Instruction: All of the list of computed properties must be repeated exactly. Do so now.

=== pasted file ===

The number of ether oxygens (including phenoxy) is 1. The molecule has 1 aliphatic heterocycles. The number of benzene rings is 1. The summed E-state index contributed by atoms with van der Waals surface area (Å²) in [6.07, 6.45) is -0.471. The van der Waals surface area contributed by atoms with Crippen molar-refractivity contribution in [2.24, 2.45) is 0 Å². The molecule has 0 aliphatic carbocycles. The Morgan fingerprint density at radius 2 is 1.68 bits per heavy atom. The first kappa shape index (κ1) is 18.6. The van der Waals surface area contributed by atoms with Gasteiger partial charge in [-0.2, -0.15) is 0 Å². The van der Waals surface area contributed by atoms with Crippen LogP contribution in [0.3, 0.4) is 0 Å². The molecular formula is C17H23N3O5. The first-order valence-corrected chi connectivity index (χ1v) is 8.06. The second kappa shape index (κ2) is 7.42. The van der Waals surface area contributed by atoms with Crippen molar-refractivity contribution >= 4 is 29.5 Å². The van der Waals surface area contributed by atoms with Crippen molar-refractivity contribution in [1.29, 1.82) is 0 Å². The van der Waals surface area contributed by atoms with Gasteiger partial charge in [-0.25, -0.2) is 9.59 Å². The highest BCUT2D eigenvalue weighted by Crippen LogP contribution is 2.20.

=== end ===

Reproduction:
The number of ether oxygens (including phenoxy) is 1. The molecule has 1 aliphatic heterocycles. The number of benzene rings is 1. The summed E-state index contributed by atoms with van der Waals surface area (Å²) in [6.07, 6.45) is -0.471. The van der Waals surface area contributed by atoms with Crippen molar-refractivity contribution in [2.24, 2.45) is 0 Å². The molecule has 0 aliphatic carbocycles. The Morgan fingerprint density at radius 2 is 1.68 bits per heavy atom. The first kappa shape index (κ1) is 18.6. The van der Waals surface area contributed by atoms with Gasteiger partial charge in [-0.2, -0.15) is 0 Å². The van der Waals surface area contributed by atoms with Crippen LogP contribution in [0.3, 0.4) is 0 Å². The molecular formula is C17H23N3O5. The first-order valence-corrected chi connectivity index (χ1v) is 8.06. The second kappa shape index (κ2) is 7.42. The van der Waals surface area contributed by atoms with Crippen molar-refractivity contribution >= 4 is 29.5 Å². The van der Waals surface area contributed by atoms with Crippen molar-refractivity contribution in [1.29, 1.82) is 0 Å². The van der Waals surface area contributed by atoms with Gasteiger partial charge in [-0.25, -0.2) is 9.59 Å². The highest BCUT2D eigenvalue weighted by Crippen LogP contribution is 2.20.